Applicable Policies General Order 3.05 (March 2020) governs promotions to the position of Police Lieutenant.

That General Order prescribes that, “[a]s an administrative position, the promotion will be made by appointment of the Chief of Police.” While the General Order does not mandate a specific procedure to be used, it does require that the process “be standardized and provide a fair and equitable means of advancement for all members who participate.” It further requires that the “promotional process be job related and non-discriminatory.”

Regarding the qualifications for the position of Police Lieutenant, General Order 3.05 requires that candidates hold the position of Sergeant, have completed an A.A. or A.S. degree, and have completed the CJSTC Middle Management course.

The City’s personnel policies prohibits “illegal discrimination in employment, employment opportunities or job actions on the basis of race, color, religion, age, sex, national origin, legally recognized disability, political affiliation, or marital status[.]” PAP, §2-201.06.

Investigation Process

In addition to reviewing the pertinent policies, emails, and documents, the following individuals were interviewed over the course of several days by the Human Resources Director with the relevant information subsequently shared with the undersigned:

Edward Palmer

Alvin Maultsby

Emmanuel Figueroa

William Raebig

William Smith

Terry Schulze

Stephanie Goreck

James Hampton

Troy Schulze

Page 3 of 6

Chris Velasquez

Findings and Conclusions

A. The allegations of racial discrimination are unfounded.

This investigation did not uncover any evidence that race was a factor in the decisions to promote James Hampton or Andrew Brown.

Both federal and state law make it unlawful to fail to promote a candidate because of race.

See Title VII of the Civil Rights Act of 1964, 42 U.S.C. § 2000-2(a); Florida Civil Rights Act, S 760.10(1)(a), Fla. Stat. To establish a claim of unlawful racial discrimination, it must be shown that an unsuccessful candidate was qualified for the position but that a candidate of a different race received the position and the decision was motivated by race. Griffin v. City of Demorest, 635 Fed Appx. 701 (11th Cir. 2015). Assuming the emplover articulates a legitimate, non-discriminatory reason for the promotional decision, the complainant has the burden of proving both that the employer’s reason is false and that racial discrimination was the real reason for the decision. Blue v. Dunn Const. Co., Inc., 453 Fed.Appx. 881, 884 (1 1th Cir. 2011) (citing St. Mary’s Honor Ctr. v. Hicks, 509 U.S. 502, Si5 (1993)). As the courts have repeatedly made clear, this inquiry “centers upon the employer’s beliefs, and not the [complainant’s] own perceptions.1” Jackson v. Agency for Persons with Disabilities Fla., 608 F. App’x 740, 742 (1 1th Cir. 2015).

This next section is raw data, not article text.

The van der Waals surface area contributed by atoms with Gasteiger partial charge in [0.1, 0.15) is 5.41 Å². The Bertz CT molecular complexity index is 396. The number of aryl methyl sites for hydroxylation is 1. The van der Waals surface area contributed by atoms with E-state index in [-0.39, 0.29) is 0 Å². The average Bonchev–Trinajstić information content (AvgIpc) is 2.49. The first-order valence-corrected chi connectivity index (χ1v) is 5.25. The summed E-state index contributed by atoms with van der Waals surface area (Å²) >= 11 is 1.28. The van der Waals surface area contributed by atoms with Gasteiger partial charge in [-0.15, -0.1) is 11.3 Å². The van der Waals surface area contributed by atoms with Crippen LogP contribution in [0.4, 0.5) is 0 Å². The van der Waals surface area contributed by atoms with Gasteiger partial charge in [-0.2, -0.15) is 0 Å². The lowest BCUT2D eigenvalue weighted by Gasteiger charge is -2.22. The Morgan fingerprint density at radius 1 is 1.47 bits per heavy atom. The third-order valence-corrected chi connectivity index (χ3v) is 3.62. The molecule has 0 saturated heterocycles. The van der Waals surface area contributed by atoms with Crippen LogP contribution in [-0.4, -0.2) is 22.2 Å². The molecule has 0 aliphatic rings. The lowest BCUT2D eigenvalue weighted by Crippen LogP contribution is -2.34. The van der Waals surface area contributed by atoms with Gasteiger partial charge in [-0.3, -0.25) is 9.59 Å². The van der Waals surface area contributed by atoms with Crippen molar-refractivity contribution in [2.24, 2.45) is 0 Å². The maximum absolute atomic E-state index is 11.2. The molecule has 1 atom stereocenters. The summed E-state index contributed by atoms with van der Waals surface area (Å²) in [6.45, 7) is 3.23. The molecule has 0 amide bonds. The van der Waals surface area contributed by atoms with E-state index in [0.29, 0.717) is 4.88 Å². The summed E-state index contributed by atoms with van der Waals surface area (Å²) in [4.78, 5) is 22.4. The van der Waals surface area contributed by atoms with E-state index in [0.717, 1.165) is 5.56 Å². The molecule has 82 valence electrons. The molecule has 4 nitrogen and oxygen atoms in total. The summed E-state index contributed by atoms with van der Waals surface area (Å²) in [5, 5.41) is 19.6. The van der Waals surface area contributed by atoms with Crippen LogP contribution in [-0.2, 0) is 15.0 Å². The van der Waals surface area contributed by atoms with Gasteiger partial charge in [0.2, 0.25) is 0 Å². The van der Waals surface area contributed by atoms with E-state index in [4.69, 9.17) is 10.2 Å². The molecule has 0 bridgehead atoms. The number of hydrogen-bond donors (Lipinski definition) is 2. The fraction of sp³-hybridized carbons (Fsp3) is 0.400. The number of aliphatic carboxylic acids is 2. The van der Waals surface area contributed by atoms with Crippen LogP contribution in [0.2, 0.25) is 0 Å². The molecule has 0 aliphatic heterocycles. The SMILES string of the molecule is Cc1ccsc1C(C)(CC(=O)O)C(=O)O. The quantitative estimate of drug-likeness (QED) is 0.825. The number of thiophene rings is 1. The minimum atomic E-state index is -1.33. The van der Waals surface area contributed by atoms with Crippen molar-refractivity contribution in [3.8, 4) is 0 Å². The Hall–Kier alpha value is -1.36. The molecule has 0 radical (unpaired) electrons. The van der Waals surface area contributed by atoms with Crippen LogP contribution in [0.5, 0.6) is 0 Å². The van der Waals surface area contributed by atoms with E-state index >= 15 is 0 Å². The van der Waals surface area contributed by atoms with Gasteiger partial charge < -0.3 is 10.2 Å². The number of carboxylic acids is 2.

In this inquiry, the Police Chief and Deputy Police Chief articulated legitimate, non-discriminatory, job-related reasons for the decisions. Nobody who was interviewed could provide any support showing that any candidate’s race played a role in the decision to promote Brown and Hampton. Although it is apparent that Maultsby and the Poor Minority Justice Association genuinely believe that race played a decisive role, there was no evidence that that belief is supported by any evidence. As a consequence, we find this allegation to be unfounded.

Moreover, contrary to the allegations of the complaint submitted by the Poor Minority Justice Association, it is apparent that both Brown and Hampton were qualified to perform the duties of the Lieutenant position, as were the unsuccessful candidates. In this instance, the Chief concluded that Brown and Hampton were the most qualified candidates and, as noted above, there is no evidence that any candidates’ race played a role in those decisions.

B. Based on the appearance of a potential unfairness, the City should consider redoing the promotional process as to decision to promote James Hampton.